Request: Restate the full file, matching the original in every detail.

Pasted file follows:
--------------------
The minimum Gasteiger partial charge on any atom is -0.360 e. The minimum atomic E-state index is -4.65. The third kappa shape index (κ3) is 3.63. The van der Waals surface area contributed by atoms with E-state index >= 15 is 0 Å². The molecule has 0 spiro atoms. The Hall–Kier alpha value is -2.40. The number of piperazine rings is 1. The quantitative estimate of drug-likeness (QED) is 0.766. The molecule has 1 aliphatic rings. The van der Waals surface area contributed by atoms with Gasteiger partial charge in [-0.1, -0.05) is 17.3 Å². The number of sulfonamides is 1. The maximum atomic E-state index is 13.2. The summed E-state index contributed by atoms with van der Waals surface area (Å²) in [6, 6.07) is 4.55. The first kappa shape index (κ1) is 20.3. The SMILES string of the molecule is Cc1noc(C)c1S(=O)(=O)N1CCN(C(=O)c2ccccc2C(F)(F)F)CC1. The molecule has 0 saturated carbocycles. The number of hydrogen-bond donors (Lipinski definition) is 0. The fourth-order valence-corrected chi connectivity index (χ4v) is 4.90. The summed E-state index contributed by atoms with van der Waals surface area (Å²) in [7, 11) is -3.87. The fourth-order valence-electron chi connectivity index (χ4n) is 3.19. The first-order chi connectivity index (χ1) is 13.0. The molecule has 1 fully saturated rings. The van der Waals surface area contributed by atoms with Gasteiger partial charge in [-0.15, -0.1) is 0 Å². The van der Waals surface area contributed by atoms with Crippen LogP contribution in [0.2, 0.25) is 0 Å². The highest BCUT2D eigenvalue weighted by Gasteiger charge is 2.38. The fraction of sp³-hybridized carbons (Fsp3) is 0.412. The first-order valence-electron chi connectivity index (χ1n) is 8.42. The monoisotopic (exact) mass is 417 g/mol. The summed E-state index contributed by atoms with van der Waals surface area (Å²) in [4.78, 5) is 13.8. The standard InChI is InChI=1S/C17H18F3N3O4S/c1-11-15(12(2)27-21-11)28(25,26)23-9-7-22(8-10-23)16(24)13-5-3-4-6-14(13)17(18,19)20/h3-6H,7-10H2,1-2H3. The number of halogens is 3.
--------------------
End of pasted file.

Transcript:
The minimum Gasteiger partial charge on any atom is -0.360 e. The minimum atomic E-state index is -4.65. The third kappa shape index (κ3) is 3.63. The van der Waals surface area contributed by atoms with E-state index >= 15 is 0 Å². The molecule has 0 spiro atoms. The Hall–Kier alpha value is -2.40. The number of piperazine rings is 1. The quantitative estimate of drug-likeness (QED) is 0.766. The molecule has 1 aliphatic rings. The van der Waals surface area contributed by atoms with Gasteiger partial charge in [-0.1, -0.05) is 17.3 Å². The number of sulfonamides is 1. The maximum atomic E-state index is 13.2. The summed E-state index contributed by atoms with van der Waals surface area (Å²) in [6, 6.07) is 4.55. The first kappa shape index (κ1) is 20.3. The SMILES string of the molecule is Cc1noc(C)c1S(=O)(=O)N1CCN(C(=O)c2ccccc2C(F)(F)F)CC1. The molecule has 0 saturated carbocycles. The number of hydrogen-bond donors (Lipinski definition) is 0. The fourth-order valence-corrected chi connectivity index (χ4v) is 4.90. The summed E-state index contributed by atoms with van der Waals surface area (Å²) in [7, 11) is -3.87. The fourth-order valence-electron chi connectivity index (χ4n) is 3.19. The first-order chi connectivity index (χ1) is 13.0. The molecule has 1 fully saturated rings. The van der Waals surface area contributed by atoms with Gasteiger partial charge in [-0.15, -0.1) is 0 Å². The van der Waals surface area contributed by atoms with Crippen LogP contribution in [0.2, 0.25) is 0 Å². The highest BCUT2D eigenvalue weighted by Gasteiger charge is 2.38. The fraction of sp³-hybridized carbons (Fsp3) is 0.412. The first-order valence-electron chi connectivity index (χ1n) is 8.42. The monoisotopic (exact) mass is 417 g/mol. The summed E-state index contributed by atoms with van der Waals surface area (Å²) in [4.78, 5) is 13.8. The standard InChI is InChI=1S/C17H18F3N3O4S/c1-11-15(12(2)27-21-11)28(25,26)23-9-7-22(8-10-23)16(24)13-5-3-4-6-14(13)17(18,19)20/h3-6H,7-10H2,1-2H3. The number of halogens is 3.